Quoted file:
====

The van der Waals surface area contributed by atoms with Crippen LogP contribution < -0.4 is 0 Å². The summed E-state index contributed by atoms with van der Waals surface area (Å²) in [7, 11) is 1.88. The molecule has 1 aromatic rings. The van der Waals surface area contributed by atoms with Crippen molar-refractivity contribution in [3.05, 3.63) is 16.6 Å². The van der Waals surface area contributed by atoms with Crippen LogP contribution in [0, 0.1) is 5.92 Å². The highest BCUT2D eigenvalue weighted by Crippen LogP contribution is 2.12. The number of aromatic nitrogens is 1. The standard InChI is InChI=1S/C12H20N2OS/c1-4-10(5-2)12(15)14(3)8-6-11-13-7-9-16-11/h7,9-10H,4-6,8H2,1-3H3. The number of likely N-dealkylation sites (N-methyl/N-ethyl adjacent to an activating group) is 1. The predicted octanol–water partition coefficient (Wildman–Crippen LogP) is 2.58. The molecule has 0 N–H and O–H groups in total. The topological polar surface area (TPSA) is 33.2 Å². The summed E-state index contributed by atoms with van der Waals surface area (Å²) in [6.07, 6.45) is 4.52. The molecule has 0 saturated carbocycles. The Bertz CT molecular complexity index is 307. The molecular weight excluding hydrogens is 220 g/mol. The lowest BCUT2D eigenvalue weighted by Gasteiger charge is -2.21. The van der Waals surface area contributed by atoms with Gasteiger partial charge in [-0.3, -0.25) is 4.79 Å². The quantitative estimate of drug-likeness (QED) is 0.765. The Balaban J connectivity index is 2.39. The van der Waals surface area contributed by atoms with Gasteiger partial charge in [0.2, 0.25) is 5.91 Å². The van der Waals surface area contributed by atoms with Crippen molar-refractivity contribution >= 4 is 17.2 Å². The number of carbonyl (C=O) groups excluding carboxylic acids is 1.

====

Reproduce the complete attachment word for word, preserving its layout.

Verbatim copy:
The van der Waals surface area contributed by atoms with Crippen LogP contribution < -0.4 is 0 Å². The summed E-state index contributed by atoms with van der Waals surface area (Å²) in [7, 11) is 1.88. The molecule has 1 aromatic rings. The van der Waals surface area contributed by atoms with Crippen molar-refractivity contribution in [3.05, 3.63) is 16.6 Å². The van der Waals surface area contributed by atoms with Crippen LogP contribution in [0, 0.1) is 5.92 Å². The highest BCUT2D eigenvalue weighted by Crippen LogP contribution is 2.12. The number of aromatic nitrogens is 1. The standard InChI is InChI=1S/C12H20N2OS/c1-4-10(5-2)12(15)14(3)8-6-11-13-7-9-16-11/h7,9-10H,4-6,8H2,1-3H3. The number of likely N-dealkylation sites (N-methyl/N-ethyl adjacent to an activating group) is 1. The predicted octanol–water partition coefficient (Wildman–Crippen LogP) is 2.58. The molecule has 0 N–H and O–H groups in total. The topological polar surface area (TPSA) is 33.2 Å². The summed E-state index contributed by atoms with van der Waals surface area (Å²) in [6.07, 6.45) is 4.52. The molecule has 0 saturated carbocycles. The Bertz CT molecular complexity index is 307. The molecular weight excluding hydrogens is 220 g/mol. The lowest BCUT2D eigenvalue weighted by Gasteiger charge is -2.21. The van der Waals surface area contributed by atoms with Gasteiger partial charge in [-0.3, -0.25) is 4.79 Å². The quantitative estimate of drug-likeness (QED) is 0.765. The Balaban J connectivity index is 2.39. The van der Waals surface area contributed by atoms with Gasteiger partial charge in [0.2, 0.25) is 5.91 Å². The van der Waals surface area contributed by atoms with Crippen molar-refractivity contribution >= 4 is 17.2 Å². The number of carbonyl (C=O) groups excluding carboxylic acids is 1.